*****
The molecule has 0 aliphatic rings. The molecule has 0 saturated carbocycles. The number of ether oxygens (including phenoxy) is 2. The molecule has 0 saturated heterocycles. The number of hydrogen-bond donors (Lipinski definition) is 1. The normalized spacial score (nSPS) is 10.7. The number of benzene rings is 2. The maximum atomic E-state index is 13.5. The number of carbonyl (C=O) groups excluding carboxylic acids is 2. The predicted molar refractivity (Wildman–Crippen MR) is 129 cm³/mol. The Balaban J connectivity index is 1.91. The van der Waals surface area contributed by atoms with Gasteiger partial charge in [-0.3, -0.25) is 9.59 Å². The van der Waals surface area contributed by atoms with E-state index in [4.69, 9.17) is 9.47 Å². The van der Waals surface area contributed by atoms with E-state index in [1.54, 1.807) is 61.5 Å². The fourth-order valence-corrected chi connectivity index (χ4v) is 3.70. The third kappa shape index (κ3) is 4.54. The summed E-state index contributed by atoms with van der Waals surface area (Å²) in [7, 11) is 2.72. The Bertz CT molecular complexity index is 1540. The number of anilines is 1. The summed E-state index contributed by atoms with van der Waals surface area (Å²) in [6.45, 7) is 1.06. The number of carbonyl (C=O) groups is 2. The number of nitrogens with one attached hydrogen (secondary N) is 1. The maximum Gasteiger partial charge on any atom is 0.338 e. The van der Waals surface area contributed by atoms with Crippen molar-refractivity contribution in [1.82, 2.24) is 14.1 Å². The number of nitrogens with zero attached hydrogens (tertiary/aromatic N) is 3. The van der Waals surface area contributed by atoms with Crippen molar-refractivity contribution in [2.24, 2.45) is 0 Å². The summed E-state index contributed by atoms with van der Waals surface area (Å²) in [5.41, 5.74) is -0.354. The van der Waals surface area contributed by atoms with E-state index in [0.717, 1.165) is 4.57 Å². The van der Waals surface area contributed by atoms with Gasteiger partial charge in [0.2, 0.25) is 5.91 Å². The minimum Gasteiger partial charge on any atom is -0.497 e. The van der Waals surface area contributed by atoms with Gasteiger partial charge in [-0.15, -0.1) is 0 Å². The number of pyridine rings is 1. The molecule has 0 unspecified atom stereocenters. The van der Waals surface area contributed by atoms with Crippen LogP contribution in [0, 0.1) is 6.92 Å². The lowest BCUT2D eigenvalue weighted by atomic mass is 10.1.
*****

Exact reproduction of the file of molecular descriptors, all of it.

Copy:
The molecule has 0 aliphatic rings. The molecule has 0 saturated carbocycles. The number of ether oxygens (including phenoxy) is 2. The molecule has 0 saturated heterocycles. The number of hydrogen-bond donors (Lipinski definition) is 1. The normalized spacial score (nSPS) is 10.7. The number of benzene rings is 2. The maximum atomic E-state index is 13.5. The number of carbonyl (C=O) groups excluding carboxylic acids is 2. The predicted molar refractivity (Wildman–Crippen MR) is 129 cm³/mol. The Balaban J connectivity index is 1.91. The van der Waals surface area contributed by atoms with Gasteiger partial charge in [-0.3, -0.25) is 9.59 Å². The van der Waals surface area contributed by atoms with E-state index in [4.69, 9.17) is 9.47 Å². The van der Waals surface area contributed by atoms with E-state index in [1.54, 1.807) is 61.5 Å². The fourth-order valence-corrected chi connectivity index (χ4v) is 3.70. The third kappa shape index (κ3) is 4.54. The summed E-state index contributed by atoms with van der Waals surface area (Å²) in [7, 11) is 2.72. The Bertz CT molecular complexity index is 1540. The number of anilines is 1. The summed E-state index contributed by atoms with van der Waals surface area (Å²) in [6.45, 7) is 1.06. The number of carbonyl (C=O) groups is 2. The number of nitrogens with one attached hydrogen (secondary N) is 1. The maximum Gasteiger partial charge on any atom is 0.338 e. The van der Waals surface area contributed by atoms with Crippen molar-refractivity contribution in [1.82, 2.24) is 14.1 Å². The number of nitrogens with zero attached hydrogens (tertiary/aromatic N) is 3. The van der Waals surface area contributed by atoms with Crippen molar-refractivity contribution in [2.24, 2.45) is 0 Å². The summed E-state index contributed by atoms with van der Waals surface area (Å²) in [5.41, 5.74) is -0.354. The van der Waals surface area contributed by atoms with E-state index in [0.717, 1.165) is 4.57 Å². The van der Waals surface area contributed by atoms with Gasteiger partial charge in [0.2, 0.25) is 5.91 Å². The minimum Gasteiger partial charge on any atom is -0.497 e. The van der Waals surface area contributed by atoms with Gasteiger partial charge in [-0.15, -0.1) is 0 Å². The number of pyridine rings is 1. The molecule has 0 unspecified atom stereocenters. The van der Waals surface area contributed by atoms with Crippen LogP contribution in [0, 0.1) is 6.92 Å². The lowest BCUT2D eigenvalue weighted by atomic mass is 10.1.